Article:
Cherry Hill students recognized for National History Day projects

Students could submit entries in five categories, including documentary and website

Among the winners are Matthew Aynbinder, Athira Kasthuri, Sophia Rood, Anna Yang Alvia Chen, Collin Lu, Zachary Tsai, Ethan Yan and Justin Zhou. (Special to The Sun)

The board of education kicked off its Sept. 26 meeting by recognizing the 2023 winners of the National History Day Contest.

This year’s theme was “Frontiers in History: People, Ideas and Events” and students could submit in one of five categories: documentary, exhibit, paper, performance or website.

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Christy Marrella, the middle school history teacher who oversaw the projects, noted that though this was the largest group of students they had brought to compete at the University of Maryland. Though it started with around 70 students, only two groups of eighth graders went on the trip: a junior group performance and a junior group exhibit.

“It was such an incredible experience looking at Frontiers and History,” said Marrella. ” … This group were not just great historians, they were great civic minded individuals who spent well over 1500 hours outside of school.”

She recalled staying until nearly 6 o’clock every day and staying until 7 p.m. and ordering pizza on Fridays. The teams also met nearly every Saturday from December to June.

Rosa International Middle School Students Anna Yang, Athira Kasthuri, Matthew Aynbinder and Sophia Rood received the African American History Award for their group exhibit “The Forgotten Melody of Freedom: Marian Anderson’s Unconventional Fight for Equality.”

Meanwhile, students Alvia Chen, Collin Lu, Zachary Tsai, Ethan Yan and Justin Zhou won fourth place in the nation for their junior group documentary on Varian Fry. Marrella noted that their documentary would be recorded again in Congress in October and their research and work will be represented to the house and senate.

“It’s actually very hard to place in the top 10, so we’re very proud of them,” Marrella said.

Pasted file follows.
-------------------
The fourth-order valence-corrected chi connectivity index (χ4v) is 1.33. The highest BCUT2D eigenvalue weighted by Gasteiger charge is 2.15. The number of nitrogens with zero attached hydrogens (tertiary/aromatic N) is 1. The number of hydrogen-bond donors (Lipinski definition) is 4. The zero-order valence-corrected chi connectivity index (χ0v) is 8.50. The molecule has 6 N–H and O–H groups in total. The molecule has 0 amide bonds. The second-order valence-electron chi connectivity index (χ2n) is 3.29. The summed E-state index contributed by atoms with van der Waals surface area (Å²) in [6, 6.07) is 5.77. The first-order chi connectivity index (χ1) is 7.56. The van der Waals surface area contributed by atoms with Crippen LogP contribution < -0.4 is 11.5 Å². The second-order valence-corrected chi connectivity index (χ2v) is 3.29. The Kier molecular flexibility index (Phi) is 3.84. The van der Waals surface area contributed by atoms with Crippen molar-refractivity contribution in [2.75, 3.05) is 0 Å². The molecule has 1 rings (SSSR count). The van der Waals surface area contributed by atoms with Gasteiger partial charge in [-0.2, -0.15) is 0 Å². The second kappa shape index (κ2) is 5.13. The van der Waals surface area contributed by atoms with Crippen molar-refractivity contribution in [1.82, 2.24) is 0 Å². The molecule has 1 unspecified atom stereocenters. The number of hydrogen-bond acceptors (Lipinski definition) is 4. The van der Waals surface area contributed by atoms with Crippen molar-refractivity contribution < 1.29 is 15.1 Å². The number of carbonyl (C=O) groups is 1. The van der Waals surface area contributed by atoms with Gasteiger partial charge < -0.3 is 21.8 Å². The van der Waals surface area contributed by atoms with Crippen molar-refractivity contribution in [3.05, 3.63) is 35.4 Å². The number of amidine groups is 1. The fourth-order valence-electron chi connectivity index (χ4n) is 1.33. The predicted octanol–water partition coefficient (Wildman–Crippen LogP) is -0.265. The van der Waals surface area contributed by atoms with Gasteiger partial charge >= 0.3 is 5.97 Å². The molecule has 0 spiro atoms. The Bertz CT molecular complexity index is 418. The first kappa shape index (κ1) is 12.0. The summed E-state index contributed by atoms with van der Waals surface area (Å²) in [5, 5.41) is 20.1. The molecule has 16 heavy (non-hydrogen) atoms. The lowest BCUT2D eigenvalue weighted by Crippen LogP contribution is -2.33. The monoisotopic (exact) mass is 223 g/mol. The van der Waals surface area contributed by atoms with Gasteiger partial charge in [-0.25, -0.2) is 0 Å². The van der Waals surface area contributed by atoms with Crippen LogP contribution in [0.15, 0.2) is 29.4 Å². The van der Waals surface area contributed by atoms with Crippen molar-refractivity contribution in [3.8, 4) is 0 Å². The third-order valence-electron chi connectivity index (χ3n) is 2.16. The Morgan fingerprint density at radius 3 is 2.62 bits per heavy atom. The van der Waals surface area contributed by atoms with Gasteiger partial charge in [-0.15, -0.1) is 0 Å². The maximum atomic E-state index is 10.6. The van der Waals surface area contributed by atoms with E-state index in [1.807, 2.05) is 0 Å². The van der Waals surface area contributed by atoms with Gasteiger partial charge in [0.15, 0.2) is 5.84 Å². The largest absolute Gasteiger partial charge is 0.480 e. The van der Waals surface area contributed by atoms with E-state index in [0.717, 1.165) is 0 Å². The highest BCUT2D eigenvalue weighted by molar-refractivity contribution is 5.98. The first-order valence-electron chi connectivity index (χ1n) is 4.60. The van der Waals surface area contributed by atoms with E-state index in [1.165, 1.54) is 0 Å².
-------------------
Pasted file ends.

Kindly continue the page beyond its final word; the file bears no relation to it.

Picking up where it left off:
This year’s National History Day Contest award ceremony was held in person for the first time in four years. The 17 were part of the 2,600 students and 600 teachers who participated the week-long contest in June.

As explained by National History Day’s website, “the ceremony was the culmination not only of the week-long contest but also of a year of student research, project creation, and competition. During the 2022–2023 school year, over half a million students globally completed projects centered around the theme, Frontiers in History: People, Ideas, and Events, in one of five categories: documentary, exhibit, paper, performance, or website.”

” … It is an activity that transcends the classroom and it’s way more than a competition and a day, it’s really a journey and a passion,” said Marrella.

The board approved on first reading policies for school threat assessment teams and unpaid meal charges for outstanding food charges. The first policy creates a threat assessment team to help identify individuals at risk for “engaging in violence or other harmful activities and delivering intervention strategies to manage the risk of harm for students who pose a potential safety risk, to prevent targeted violence in the school and ensure a safe and secure school environment that enhances the learning experience for all members in the school community.”

The second policy outlines what happens when students have unapid meal charges or outstanding food service charges. When this happens, the student will not be permitted to charge a la carte items. When the lunch or breakfast bill reaches $10, the student’s parents will be contacted in writing and provide parents a 10-day period to pay the full amount. If the bill reaches $25, the student can continue to receive lunch and charge accordingly, and the parents will be contacted by the building principal or guidance counselor by phone to discuss the balance and familial needs. Once the bill reaches $75, parents will be required to attend an in-person meeting with the superintendent, the business administrator and the building principal.

The board of education encouraged parents to fill out a free and reduced lunch application, as more people have become eligible due to changes in the requirements.

In other news, administrators Fatihah Abdur-Rahman, Kristi Blundetto and  Allison Staffin gave an overview on grant application submitted on Sept. 18 for $460,000 for High Impact Tutoring.

The next board of education meeting will be on Tuesday, Oct. 17, at 6:30 p.m.

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